A $5 university challenge turns into a great way for people to shop locally

Click to play video: 'Taking $5 university challenge and turning it into a great way for people to shop locally' Taking $5 university challenge and turning it into a great way for people to shop locally
WATCH ABOVE: Former Trent University students were given $5 and a challenge to start up a business within five days. Long story short, they did raising more than $6,000 printing a small coupon booklet and getting local businesses involved. Susan Hay explains – Nov 18, 2019

What started off as a university $5 challenge, has turned into a great way for people to shop locally.

“In university, my co-founder and I were given $5 and five days to run a business,” explained Ribat Chowdhury, Co-founder of Ribitt. “We actually printed a small coupon booklet and went up and down the streets and got local shops to participate.”

Long story short, in just five days, Chowdhury and his partner turned their $5 into $6,300 with the simple idea to shop local.

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“I think we broke the North American record for the most money ever made in the challenges history,” said Chowdhury,

The pair took their passion for local businesses and turned it into an innovative idea calling it Ribitt, a free app that brings neighbourhood shops together and connects them with consumers.

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“If you live in an area that’s participating, once you download the app you go from shop to shop gaining points with each purchase,” Chowdhury said. “We are rewarding you for shopping and supporting your local neighbourhood shops.”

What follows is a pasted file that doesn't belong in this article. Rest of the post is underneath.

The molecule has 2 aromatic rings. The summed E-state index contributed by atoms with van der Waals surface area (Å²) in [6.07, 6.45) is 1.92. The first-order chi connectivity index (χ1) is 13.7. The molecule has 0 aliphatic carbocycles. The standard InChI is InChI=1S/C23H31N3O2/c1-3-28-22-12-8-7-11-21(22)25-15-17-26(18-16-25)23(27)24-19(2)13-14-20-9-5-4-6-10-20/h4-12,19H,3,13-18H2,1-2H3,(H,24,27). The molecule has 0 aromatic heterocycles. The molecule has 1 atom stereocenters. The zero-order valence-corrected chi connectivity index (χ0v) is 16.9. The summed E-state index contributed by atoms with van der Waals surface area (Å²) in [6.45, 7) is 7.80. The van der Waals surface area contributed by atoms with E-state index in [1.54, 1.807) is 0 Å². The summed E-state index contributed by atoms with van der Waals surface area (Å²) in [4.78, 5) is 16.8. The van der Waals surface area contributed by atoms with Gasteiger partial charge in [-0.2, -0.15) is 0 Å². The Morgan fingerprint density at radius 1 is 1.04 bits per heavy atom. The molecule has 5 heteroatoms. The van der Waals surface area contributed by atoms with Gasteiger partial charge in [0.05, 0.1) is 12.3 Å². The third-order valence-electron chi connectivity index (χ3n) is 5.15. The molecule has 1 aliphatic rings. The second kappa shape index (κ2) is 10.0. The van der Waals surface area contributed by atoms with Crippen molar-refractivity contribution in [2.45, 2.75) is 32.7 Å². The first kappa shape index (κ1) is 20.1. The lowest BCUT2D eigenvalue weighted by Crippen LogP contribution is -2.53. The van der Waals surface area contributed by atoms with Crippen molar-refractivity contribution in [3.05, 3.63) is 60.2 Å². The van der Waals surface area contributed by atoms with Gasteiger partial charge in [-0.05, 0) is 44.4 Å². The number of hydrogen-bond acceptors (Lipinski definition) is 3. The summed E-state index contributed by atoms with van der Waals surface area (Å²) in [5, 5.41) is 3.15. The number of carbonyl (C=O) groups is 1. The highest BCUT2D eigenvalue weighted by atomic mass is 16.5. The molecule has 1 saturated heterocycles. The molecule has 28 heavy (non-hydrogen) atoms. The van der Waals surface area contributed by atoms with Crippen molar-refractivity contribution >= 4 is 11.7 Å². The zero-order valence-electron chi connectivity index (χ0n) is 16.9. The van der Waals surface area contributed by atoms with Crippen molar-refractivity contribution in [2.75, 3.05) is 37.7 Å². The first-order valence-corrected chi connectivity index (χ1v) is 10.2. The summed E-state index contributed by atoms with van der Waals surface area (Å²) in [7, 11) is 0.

“It’s Christmas so this makes us little community stores really happy to have our customers coming back and using us to shop locally,” said Deborah Ross, owner of Simply Beautiful.

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The more points you build, the more money you’ll have to spend.

“I have more than $100 worth of points,” said Tracy Ferguson, a Ribitt user. “I am going to save a bit more, but in the new year when I want to purchase something big, then I will use my points towards that.”

“It’s really nice to reward them for coming in and keeping their dollars in the community and supporting a business like mine,” said Ross.

“We’re currently in ten neighbourhoods in the west end of Toronto and growing,” said Chowdhury. “Sure there’s Amazon and Big Box Stores, but I think there’s a place for unique local experiences that’s always here to stay and people are now moving towards that.”


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